Belonging

Have you ever had that feeling where you just don’t belong? I had that pretty much through high school. It wasn’t that I didn’t have friends. I did. It was just that they always had other friends who were their best friends. I didn’t really have that one or two bffs. I existed on the edge of other people’s lives. I didn’t expect it to be different when I went to college, but it was.

Our first school function was a dressy open house and luncheon and then it was off to a spiritual team building weekend at a Christian camp. As I was unpacking, I figured out I had a pretty serious wardrobe malfunction.I forgout one of my small suitcases, which left me with no jeans or slacks. During all of the outside activities, I would be wearing my dressy dress. My parents were out of town, so they couldn’t rescue me. One of the staff members suggested I ask Bernie Baron. I was so embarrassed. I shouldn’t have worried, Bernie so graciously leant me her extra pair of jeans. Bernie has always been the kind of person to help and encourage. Every time that I see her smiling profile on Facebook, I get a warm feeling because I know the kind of friend she is.

I had another ah-ha moment that weekend. I was sitting in the back of one of our classes and someone slipped in beside me. It was Melanie Walker. She was someone I had watched on stage the whole time I was involved with the ministry. She had a beautiful voice and was gorgeous – all the things I wasn’t. I had always placed her up on pedestal. She sat beside me and opened her purse to find something. Her purse was just as messy as mine. She was just another person. I didn’t have to put her, or anyone else on a pedestal. We’re all human. Melanie was incredibly kind to me also. She made me feel welcome in her world. I wasn’t used to that with beautiful and popular people.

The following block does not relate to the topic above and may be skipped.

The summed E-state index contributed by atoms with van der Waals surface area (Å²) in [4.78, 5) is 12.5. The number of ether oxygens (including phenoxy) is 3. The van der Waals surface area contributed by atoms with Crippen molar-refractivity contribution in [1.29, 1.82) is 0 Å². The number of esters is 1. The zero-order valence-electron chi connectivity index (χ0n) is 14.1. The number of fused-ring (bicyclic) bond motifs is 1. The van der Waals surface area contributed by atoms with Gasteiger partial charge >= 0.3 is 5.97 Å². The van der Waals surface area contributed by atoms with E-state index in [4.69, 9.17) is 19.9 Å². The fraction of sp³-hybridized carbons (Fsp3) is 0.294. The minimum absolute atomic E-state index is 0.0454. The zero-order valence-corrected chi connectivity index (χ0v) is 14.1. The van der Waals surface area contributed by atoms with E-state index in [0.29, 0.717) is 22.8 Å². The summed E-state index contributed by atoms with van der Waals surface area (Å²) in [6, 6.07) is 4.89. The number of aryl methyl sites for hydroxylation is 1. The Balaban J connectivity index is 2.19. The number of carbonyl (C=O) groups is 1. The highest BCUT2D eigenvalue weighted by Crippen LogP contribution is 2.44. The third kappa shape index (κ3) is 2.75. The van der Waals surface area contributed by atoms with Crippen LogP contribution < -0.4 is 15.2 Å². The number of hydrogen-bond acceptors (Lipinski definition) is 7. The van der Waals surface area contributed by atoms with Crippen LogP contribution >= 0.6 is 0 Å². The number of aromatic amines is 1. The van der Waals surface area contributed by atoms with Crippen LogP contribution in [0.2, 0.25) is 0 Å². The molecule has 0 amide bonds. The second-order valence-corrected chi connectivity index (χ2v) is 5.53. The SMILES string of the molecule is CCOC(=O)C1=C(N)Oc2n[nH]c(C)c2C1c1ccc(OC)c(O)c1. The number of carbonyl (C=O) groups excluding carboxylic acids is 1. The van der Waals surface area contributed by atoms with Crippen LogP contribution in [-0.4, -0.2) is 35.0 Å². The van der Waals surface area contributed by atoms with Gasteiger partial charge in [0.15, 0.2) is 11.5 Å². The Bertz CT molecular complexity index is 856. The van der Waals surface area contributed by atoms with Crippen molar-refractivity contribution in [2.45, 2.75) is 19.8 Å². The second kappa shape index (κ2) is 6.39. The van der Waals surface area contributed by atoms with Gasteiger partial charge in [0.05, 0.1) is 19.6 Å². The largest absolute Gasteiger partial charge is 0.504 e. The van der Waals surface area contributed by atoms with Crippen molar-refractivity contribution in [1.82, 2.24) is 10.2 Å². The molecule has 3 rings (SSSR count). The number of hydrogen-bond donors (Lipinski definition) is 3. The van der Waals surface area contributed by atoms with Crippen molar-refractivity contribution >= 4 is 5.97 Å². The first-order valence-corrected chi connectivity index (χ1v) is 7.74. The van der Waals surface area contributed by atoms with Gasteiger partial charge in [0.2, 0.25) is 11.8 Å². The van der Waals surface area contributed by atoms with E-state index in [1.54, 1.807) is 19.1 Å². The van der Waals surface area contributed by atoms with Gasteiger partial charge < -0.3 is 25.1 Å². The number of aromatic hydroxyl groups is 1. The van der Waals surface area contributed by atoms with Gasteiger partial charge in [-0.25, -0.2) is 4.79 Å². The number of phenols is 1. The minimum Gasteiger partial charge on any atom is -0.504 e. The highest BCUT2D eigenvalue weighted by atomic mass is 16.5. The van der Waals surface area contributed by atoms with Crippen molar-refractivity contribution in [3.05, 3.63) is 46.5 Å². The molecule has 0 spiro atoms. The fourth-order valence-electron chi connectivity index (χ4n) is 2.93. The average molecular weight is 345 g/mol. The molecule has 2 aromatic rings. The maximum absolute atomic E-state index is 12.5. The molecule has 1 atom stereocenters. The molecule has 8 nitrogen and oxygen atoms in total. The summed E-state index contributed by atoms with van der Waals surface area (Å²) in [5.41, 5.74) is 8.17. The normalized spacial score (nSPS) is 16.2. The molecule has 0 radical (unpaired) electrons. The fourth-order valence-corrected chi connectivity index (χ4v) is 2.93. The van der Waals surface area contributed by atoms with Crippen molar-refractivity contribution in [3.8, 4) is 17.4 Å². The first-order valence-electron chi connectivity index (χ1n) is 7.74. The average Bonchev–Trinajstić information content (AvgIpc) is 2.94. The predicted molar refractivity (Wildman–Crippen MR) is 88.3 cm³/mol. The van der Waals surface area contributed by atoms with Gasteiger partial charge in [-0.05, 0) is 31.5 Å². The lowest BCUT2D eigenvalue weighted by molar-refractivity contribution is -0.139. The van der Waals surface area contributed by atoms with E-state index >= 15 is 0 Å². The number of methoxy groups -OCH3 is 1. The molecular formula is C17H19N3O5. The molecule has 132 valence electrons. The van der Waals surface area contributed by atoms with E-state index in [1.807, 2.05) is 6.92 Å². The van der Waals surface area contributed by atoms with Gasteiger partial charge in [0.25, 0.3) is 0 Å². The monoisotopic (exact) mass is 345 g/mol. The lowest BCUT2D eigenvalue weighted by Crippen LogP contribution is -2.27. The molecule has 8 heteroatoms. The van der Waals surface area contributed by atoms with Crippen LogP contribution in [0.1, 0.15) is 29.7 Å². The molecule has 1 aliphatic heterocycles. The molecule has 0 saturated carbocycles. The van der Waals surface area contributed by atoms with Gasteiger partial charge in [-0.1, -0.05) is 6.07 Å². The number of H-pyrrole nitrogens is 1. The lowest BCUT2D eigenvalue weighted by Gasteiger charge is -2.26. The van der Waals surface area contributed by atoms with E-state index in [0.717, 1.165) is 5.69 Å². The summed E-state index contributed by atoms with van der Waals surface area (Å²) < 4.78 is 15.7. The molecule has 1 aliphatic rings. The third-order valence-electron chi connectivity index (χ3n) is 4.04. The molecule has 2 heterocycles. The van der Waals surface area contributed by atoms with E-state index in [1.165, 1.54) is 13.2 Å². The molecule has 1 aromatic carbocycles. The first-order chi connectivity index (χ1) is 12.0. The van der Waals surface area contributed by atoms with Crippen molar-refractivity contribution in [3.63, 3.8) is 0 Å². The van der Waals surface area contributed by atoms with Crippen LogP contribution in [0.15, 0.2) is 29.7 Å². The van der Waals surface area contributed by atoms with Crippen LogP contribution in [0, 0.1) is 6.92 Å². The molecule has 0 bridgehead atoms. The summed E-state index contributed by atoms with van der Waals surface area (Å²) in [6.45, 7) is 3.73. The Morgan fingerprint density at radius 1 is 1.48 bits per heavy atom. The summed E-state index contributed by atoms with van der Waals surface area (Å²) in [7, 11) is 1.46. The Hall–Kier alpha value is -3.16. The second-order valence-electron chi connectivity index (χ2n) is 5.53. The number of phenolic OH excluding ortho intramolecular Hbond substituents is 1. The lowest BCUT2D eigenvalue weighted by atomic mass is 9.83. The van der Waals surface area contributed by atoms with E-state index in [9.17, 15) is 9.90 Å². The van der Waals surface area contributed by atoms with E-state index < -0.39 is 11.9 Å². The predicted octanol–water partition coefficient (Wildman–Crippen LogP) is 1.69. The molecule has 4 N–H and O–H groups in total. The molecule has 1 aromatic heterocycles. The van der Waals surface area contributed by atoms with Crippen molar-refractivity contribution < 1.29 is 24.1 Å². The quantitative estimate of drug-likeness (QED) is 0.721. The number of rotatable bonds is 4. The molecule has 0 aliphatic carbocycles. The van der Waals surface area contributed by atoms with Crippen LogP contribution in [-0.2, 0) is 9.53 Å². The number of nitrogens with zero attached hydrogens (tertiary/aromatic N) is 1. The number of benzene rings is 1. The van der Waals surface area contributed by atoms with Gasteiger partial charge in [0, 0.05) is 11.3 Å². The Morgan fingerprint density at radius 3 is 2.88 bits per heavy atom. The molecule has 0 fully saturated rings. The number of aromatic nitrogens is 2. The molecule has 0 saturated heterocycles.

As school began, I couldn’t find a place to live, so I drove about an hour to the big city.each day. Then two of my classmates, Roger and Lisa Settje, offered me a ride from their house only 20 minutes from my house. They took such good care of me, even feeding me lunch sometimes, and again I felt loved.

Someone else helped me to feel welcome at the beginning of school and throughout the year. Charlene McGowan was everyone’s mom. She took care of you and kept you in line all at the same time. If you were sick, she checked on you. If you needed someone to talk to or a shoulder to cry on, she was there. If you didn’t turn in your work, she was there too. If you took of with her pen, she chased you down. There was no doubt that you had it because they were all marked “Property of Charlene McGowan.” She knew we would walk off with them. The thing about Charlene is that you knew she cared. Many of us were away from home for the first time. Some people were from across the country or were international students. We needed tha mom figure.

Two weeks into school I was summoned to the back of the room after class. I had a visitor. It was Evie Philgreen. She was the mother-in-law of one of our school founders daughter. She was one of those people who could command a room. I was intimidated at first. I didn’t know what she wanted with me. Actually she was checking on me because my step grandfather had told her that I was going to school there. It turns out that they used to be neighbors, and she was best friends with his aunt. Every time she came to the ministry where I was going to school, she would stop and check on me. It made me feel good that she cared. it also made me feel good that my step-grandfather cared enough to tell her.

 

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